One of the big risks when announcing a new green business initiative is the fact that it can simply serve to highlight the things you were doing wrong in the first place.
Back when the supermarkets first started stocking fair trade products I remembered thinking that, by definition, everything else they stocked should now be labelled unfair trade. Now, every time a company releases a press release claiming they are now giving out 30 percent fewer plastic bags or have cut their lighting bills or reduced their product packaging the cynical part of me wants to say "why the hell were you handing out so many bags/leaving so many lights on/packaging everything in 30 sheets of cling film in the first place?"
I was reminded of this last week when talking to Steve Bawden, CTO at IBM's server and storage division about the company's hugely admirable project to slash its datacentre energy consumption by 80 percent by consolidating around 3,900 of its servers onto 30 mainframes.
The question that sprung to mind was if these System z mainframes were so great - and IBM has sounded as enthusiastic as a South American football commentator when talking them up – then how did the company get into a situation where it was running the best part of 4,000 servers in the first place? Why has it taken until now for IBM to realise the most efficient way of setting up its infrastructure is based around a technology that it has had since before I was born?
Bawden's response was that IBM followed the same model of many other firms whereby individual departments had their own budgets and were left to invest in their own systems. Over time this led to a highly distributed infrastructure, which may have meant each department faced lower upfront costs for their IT but also proved extremely inefficient in terms of energy use and management costs.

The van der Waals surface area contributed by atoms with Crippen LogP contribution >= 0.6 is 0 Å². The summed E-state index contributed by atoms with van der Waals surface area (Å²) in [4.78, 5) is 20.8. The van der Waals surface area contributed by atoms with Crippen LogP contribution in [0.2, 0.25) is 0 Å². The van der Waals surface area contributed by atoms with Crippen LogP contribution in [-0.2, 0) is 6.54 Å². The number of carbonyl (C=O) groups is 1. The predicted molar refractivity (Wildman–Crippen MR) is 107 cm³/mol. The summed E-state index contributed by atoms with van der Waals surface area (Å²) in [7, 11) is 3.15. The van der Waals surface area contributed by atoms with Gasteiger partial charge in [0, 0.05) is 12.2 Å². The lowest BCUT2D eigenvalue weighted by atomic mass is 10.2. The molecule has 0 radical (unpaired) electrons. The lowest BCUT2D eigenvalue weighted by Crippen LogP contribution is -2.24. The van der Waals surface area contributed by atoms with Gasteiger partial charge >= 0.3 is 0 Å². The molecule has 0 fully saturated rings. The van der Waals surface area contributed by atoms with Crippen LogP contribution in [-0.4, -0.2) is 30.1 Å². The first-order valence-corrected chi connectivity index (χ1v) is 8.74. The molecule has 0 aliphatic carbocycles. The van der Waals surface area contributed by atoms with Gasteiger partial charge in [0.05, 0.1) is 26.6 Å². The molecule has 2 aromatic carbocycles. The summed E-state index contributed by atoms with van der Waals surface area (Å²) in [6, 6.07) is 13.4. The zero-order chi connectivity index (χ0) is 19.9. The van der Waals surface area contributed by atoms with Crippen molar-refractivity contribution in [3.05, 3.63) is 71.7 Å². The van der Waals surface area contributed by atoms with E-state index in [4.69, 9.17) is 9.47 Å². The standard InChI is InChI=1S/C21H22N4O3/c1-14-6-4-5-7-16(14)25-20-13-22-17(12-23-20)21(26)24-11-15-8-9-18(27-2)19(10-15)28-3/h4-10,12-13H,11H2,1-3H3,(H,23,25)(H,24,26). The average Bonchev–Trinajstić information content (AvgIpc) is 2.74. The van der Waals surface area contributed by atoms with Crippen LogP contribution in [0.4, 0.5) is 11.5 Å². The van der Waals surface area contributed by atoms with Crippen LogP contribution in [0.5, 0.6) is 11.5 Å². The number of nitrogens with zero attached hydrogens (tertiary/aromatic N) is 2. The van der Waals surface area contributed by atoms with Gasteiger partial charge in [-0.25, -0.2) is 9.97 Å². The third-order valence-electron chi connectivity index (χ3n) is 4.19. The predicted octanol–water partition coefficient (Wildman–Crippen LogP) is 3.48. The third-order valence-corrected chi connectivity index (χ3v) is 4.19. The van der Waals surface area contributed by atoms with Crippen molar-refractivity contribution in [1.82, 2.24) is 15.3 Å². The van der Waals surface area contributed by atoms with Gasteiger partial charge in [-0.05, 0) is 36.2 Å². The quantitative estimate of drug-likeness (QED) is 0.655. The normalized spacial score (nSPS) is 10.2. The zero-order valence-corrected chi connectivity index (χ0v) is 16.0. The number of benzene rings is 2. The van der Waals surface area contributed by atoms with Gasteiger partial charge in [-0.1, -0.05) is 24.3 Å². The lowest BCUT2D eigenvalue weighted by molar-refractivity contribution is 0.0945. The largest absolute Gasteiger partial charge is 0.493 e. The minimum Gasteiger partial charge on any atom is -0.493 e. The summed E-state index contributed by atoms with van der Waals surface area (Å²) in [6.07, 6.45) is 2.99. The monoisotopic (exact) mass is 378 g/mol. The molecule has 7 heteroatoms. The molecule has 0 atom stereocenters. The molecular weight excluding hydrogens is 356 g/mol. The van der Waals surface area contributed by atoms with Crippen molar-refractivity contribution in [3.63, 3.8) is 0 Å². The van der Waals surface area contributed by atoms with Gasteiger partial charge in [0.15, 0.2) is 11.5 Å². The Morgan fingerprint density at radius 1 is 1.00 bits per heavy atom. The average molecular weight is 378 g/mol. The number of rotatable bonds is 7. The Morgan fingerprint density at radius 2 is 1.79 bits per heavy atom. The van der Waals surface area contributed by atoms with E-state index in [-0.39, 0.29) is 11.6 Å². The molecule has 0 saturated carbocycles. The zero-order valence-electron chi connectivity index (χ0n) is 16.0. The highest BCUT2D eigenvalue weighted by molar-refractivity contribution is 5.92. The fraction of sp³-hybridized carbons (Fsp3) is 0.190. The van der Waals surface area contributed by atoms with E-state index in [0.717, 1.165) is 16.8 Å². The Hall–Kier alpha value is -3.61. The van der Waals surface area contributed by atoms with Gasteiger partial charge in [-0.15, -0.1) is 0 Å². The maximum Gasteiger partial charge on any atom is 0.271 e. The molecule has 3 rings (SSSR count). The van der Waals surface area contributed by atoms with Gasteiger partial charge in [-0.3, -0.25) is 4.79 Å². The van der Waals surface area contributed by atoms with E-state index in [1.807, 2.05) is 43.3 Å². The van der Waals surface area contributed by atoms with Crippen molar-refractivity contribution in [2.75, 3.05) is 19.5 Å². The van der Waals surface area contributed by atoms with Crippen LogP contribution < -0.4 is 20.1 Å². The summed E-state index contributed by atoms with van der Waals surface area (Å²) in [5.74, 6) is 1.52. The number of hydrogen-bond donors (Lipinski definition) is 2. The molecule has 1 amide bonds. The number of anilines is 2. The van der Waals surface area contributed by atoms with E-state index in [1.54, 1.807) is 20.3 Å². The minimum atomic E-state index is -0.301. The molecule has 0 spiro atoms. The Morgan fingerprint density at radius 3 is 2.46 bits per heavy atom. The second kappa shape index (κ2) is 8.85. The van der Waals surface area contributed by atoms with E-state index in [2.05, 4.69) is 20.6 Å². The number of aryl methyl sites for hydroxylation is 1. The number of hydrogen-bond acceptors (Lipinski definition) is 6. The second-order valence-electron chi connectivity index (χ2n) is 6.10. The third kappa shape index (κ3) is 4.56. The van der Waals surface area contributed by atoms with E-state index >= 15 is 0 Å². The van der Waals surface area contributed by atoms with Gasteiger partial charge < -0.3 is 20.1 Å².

This inefficiency was tolerated because as long as energy costs remained low the inherent profligacy of running thousands of servers with low rates of utilisation did minimal damage to the bottom line even while it did significant damage to the environment.
Even when energy and management costs did begin to rise it was less than easy to transfer across - or should that be back? - onto mainframes because major projects had to be undertaken to make the various applications portable.
IBM maintains that much of this work has now been done and as a result the consolidation of its 3,900 servers onto 30 System z mainframes should, in the words of Bawden, prove "relatively simple".
Of course it is slightly unfair to dwell on how IBM got itself into such an inefficient scenario when it is now committed to resolving the problem. But it does serve to illustrate quite how far down the list of priorities energy conservation has been over the past few decades and how horrendously inefficient the IT infrastructure of even the most tech savvy companies has become as a result.
Where IBM is to be praised is in its recognition of these facts and its willingness to try and solve the problem by returning to a technology that many regard as something of a dinosaur. Should the company prove successful in its consolidation project, and there is no reason to suspect otherwise, then it might just pave the way for an industry wide swing away from sprawling datacentres and back towards the mainframe.
After all it is a technology that, as Bawden observes, is significantly more energy efficient and easier to manage than a never-ending sea of servers. "It's like with transport," he muses. "It's always going to be greener for people to get on the train rather than drive into work on hundreds of mopeds."
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